SHOW DATE: JULY 3, 2013
It’s easy to tell yourself to slow down when you’re overloaded with work. You know that if you don’t take a deep breath and relax, you might get so overwhelmed that you’ll shut down, or explode, or (worse yet) dramatically decrease your level of productivity. But slowing down is easier said than done, and most of the time, the advice is dismissed. So let’s try something more drastic: slow down, or you will lose everything. Your job, your co-workers, your family, your friends. All gone. Did that catch your attention? Good, now let’s move on.
So you’re one of those people who wears their busyness as a badge of courage. When a friend approaches you and asks you to join them on a night out, a little martyr in your head jumps for joy as you say, “I’m too busy, I’ve got too much work tonight.” You’re proud to be constantly busy. After all, it’s a natural stamp of success. But what you’re not aware of is that you’re close to a tipping point where being very busy can quickly topple over into being overwhelmed.
Remember those times when your life job rapidly transformed from being pleasantly full of things to do, to engulfing you in its hideous jaws of anxiety and exhaustion? It’s those moments when you are neck-deep not only in your own work, but other people’s work, their problems, your problems, approaching deadlines, unhappy family and friends etc. It’s at those moments when you get awfully close to cashing in your chips, getting on a plane and flying off to Rio to teach island kids some English. But some time passes, urgent issues get resolved and in a day or two you’re back to your busy, buzzing self.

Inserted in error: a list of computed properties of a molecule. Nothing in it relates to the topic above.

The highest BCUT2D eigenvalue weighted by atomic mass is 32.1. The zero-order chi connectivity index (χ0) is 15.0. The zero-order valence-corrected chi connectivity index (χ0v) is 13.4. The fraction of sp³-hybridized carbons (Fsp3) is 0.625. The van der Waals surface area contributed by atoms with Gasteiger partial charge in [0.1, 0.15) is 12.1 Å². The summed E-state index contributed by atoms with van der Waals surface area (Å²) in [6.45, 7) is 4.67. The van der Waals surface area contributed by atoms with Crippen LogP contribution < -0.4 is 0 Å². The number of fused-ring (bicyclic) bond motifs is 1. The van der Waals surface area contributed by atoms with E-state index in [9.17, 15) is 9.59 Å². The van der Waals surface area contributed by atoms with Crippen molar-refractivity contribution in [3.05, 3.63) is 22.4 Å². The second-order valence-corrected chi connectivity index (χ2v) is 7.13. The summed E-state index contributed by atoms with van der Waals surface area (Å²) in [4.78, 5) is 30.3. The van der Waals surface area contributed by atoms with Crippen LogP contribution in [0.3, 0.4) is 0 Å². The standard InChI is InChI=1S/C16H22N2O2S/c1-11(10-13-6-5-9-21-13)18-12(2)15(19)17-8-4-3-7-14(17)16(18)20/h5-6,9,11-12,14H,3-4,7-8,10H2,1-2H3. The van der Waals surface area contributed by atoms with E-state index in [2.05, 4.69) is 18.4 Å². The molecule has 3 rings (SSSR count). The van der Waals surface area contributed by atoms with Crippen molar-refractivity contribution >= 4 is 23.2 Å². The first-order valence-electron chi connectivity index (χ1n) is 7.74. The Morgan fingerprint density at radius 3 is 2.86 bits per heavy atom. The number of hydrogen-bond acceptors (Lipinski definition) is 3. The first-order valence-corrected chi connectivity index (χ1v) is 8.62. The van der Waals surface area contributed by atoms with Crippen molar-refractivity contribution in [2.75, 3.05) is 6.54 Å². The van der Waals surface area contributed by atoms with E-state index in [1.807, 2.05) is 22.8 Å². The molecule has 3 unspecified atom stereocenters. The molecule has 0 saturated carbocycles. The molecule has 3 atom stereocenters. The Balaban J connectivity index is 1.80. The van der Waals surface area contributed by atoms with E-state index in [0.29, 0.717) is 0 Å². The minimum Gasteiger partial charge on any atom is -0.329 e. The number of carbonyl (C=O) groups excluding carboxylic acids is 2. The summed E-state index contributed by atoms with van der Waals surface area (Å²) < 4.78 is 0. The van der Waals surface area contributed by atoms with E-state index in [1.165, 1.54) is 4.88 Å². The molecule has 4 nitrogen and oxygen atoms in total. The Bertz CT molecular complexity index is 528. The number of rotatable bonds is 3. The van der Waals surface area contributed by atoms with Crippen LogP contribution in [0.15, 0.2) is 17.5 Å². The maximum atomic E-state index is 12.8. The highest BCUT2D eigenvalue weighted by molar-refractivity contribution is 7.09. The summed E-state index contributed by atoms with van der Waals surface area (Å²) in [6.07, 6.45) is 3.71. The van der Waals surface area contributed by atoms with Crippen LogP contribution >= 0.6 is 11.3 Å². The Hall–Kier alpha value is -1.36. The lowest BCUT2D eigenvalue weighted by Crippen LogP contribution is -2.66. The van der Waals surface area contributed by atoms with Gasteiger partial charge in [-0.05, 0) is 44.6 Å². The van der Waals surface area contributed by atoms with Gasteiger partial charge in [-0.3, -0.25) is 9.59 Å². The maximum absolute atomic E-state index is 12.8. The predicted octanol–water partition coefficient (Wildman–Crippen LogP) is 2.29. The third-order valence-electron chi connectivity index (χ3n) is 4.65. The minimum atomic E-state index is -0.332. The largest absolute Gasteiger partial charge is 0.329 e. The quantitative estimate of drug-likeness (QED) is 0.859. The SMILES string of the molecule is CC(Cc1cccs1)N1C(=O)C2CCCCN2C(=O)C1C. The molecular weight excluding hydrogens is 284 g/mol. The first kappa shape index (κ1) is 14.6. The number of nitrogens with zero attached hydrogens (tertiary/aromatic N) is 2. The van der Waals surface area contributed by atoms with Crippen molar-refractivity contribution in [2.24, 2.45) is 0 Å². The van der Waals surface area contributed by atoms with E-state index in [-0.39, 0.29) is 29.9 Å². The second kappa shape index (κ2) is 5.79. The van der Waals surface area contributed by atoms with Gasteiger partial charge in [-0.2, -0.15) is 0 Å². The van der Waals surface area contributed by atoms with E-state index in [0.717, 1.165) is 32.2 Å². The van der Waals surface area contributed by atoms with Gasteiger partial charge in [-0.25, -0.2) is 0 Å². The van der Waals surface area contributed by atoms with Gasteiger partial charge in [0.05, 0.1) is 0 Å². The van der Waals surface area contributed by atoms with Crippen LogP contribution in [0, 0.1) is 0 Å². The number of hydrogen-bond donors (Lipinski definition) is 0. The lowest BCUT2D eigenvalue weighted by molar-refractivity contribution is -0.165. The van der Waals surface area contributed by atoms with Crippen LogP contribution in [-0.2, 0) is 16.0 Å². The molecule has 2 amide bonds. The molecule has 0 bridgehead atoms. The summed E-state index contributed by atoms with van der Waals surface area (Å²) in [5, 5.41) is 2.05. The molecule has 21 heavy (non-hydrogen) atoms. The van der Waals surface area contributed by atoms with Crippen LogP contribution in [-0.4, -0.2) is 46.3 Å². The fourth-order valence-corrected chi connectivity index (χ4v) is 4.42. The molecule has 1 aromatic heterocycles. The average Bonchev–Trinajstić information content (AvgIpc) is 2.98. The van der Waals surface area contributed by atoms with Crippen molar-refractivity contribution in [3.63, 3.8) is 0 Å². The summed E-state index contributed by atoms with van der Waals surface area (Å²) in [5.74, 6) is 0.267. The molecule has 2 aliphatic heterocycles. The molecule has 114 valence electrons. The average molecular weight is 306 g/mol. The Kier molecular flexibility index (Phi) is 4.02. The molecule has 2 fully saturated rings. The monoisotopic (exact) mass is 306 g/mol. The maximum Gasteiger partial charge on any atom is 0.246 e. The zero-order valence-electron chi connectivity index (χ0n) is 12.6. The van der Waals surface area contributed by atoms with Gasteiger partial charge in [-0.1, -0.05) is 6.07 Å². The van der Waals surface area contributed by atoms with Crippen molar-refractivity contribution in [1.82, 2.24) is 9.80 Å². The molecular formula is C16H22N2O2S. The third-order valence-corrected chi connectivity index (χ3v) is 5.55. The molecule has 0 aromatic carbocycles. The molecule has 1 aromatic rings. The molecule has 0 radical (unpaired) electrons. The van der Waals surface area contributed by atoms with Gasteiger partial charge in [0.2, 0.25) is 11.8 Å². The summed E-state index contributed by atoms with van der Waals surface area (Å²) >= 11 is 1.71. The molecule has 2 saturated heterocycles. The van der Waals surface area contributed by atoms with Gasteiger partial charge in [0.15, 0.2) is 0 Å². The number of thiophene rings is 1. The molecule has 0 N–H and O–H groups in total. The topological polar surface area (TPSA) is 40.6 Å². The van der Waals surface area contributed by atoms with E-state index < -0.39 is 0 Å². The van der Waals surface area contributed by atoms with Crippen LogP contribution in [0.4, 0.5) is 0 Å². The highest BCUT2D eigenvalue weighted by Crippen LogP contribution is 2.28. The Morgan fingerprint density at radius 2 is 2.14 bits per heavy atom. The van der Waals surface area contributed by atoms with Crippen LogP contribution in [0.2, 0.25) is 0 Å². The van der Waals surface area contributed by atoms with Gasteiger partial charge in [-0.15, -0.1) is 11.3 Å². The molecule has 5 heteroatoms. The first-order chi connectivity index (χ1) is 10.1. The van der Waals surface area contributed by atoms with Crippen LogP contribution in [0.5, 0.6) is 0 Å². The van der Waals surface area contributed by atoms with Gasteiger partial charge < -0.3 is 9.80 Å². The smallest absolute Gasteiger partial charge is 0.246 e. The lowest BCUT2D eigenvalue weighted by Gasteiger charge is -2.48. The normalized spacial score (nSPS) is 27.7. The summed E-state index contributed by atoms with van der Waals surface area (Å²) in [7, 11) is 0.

What you don’t realize here is that you’re in denial. You sit on your emotions until they blow like a volcano—you burn out. And that’s damaging (unproductive) to everybody around you, as well as your health. You are alienating those around you who can actually help you achieve balance. But here’s some good news: you can be busy, successful and calm. You don’t have to burn out. Here are a few pointers to get you on your way:
1) Avoid bad advice: quit your job. Get a new career. Change your environment. Anyone who says this, IGNORE THEM. You love what you do, why should you give it up? This is not a geography problem, it’s a you problem.
2) Acknowledge your problem and get organized: ok, who let the psychotherapist in? Seriously, though, accept that you have a problem—you don’t know when (or how) to relax. Organize your thoughts and write them down. Why can’t you take a break every once in a while? Why do you leave it up to fate to decide when that tipping point occurs? Why aren’t you preparing for the busy season? And now that your thoughts are organized, why aren’t you asking for help?
3) Ask for help, don’t be afraid to be a cog: go ahead, ask. If you’re emotionally and physically drained from work and you’re having a meltdown, ask your friends and family for help—a fun night out, a family get-together, a simple dinner. That’s why they’re there. At work, allocate some tasks to your co-workers. You don’t have to be a one-man show. Are you afraid that if you don’t do everything yourself you will be a simple cog in the wheel? That you won’t be Superman? Let’s try taking out a small cog from a mechanical watch. What do you think will happen? Shift your perspective—without you, things will stop working. But that cog can’t function alone. Asking for help is the key to giving yourself time to cool down and move ahead.
4) Moving ahead: you dream of being big like Gates. But what you have to keep in mind is that things will only get busier and more stressful as you grow, and time and stress management are only going to get more important. Ask for help, know your function (and when to go outside of it) and take a breather every now and then—you’re not Superman, but you can definitely perform at his level once you know that you have to slow down and take a deep breathe once in a while. (Try this as well.)
By Aleksandr Smechov